What if the church is the first group that our cities approach when the next pandemic hits? The church, focused correctly, can mobilize the most people. Still, it requires us to understand the realities of our cities and have the influence to speak into the lives of those leading our city. Game-changing leaders know the landscape and language of the cities they lead in.
Lead by Preaching the 360-Degree Gospel
The pandemic spotlighted the gospel we believe and the gospel we have been preaching. I heard “compassion fatigue” during the pandemic more times than I can remember. People got tired of hearing about the needs and challenges in our world. In sports, we train and condition for what we value. Our condition plan is based on the goals we set. I have never heard a leader say anything about “tithing fatigue.” Could it be that we have conditioned our people to value what we value?
The gospel has two parts. The first part is where God changes us. God loves us and wants to transform us. This leads to conversion, character growth, and connecting to a community of like-minded people. I believe this is where most gospel presentations stop. The second part of the gospel is when God invites us to join him in changing the world. This leads to understanding our calling, getting behind kingdom causes, and being empowered to build kingdom culture wherever we are. We preach the 360-degree gospel, only when we incorporate both parts. Game-changing leaders communicate and develop individuals around the 360-degree gospel. Then, and only then, can we condition our people consistently with the values we have.
Lead Through Mobilization and Distribution
During the pandemic, non-essential buildings were shut down. The sad reality was that most churches were shut down. This reality clarified how we utilize what God has given us. Our buildings and resources have been developed to cultivate places to meet for many. Typically, these facilities are used a couple of times a week but remain vacant throughout the week. Instead, our facilities should be leveraged to distribute resources to our community. They should be a resource to mobilize our people to love their neighbors practically.
We need to think like Amazon. Amazon puts a premium on mobilization and distribution. Similarly, we need to think that way about our meeting spaces; the church was never a building to begin with. The church has the capacity to mobilize the most people in the shortest amount of time. The game-changing leader leverages facilities and resources to mobilize its organization to distribute needs to the community.
Lead by Leveraging Structures and Rhythms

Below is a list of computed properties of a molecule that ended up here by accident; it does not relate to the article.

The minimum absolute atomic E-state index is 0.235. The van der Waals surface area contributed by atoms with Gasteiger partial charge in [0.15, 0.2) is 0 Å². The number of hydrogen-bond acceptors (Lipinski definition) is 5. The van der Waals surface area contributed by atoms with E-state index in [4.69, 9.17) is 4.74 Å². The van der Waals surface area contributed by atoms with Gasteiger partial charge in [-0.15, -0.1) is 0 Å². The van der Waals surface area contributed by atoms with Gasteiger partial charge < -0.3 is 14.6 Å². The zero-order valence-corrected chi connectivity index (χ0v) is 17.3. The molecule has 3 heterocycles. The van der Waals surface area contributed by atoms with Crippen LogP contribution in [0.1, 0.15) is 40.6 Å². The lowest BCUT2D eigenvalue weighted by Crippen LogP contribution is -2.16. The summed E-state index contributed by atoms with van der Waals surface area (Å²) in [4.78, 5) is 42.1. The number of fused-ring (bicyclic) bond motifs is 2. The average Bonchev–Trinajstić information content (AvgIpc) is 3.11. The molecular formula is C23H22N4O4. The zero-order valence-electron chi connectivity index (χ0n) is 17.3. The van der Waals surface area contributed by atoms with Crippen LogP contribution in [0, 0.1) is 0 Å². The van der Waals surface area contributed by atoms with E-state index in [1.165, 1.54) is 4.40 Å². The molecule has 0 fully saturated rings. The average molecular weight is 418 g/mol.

Before the pandemic, many leaders believed “church” could only happen in person. In the pandemic, every leader shifted and believed “church” could happen online also. The pandemic highlighted the age-old truth, “The message never changes, but the methods can.” It also highlighted the power of being together. There was something so powerful when churches began to come together after not meeting for so many months. Coming out of the pandemic, we had an opportunity to leverage media in new ways. The pandemic permitted us to think differently and change methodology.
The rhythms of most churches compete with their values. Many churches value outreach and community impact, but with weekly services, small groups, church meetings, and more, we often do not leave room for the lives and activities of the people in our cities. Jesus asked us to seek justice and help those in need, especially the poor. Yet, our consistent rhythms get in the way. Maybe it is time to change our rhythms and allow them to reflect what we’ve been called to do.
When many churches shut their doors, many non-profits sprung into action. This gave many of us the opportunity to mobilize, since we’re people and not a building. It should have led us to volunteer and serve our cities, by being the church to them. The non-profit provides a structure to mobilize the church to impact the community. But, this crisis should also have us contemplating our structure and whether it really serves our actual mission. The game-changing leader will look at the church’s structure and will leverage it on behalf of the community. They will also shift any rhythms of the church that do not compliment the mission.
All in all, game-changing leaders are emerging from the crisis and will be the catalysts for the new thing God is doing.
You are a game-changing leader! Let’s go!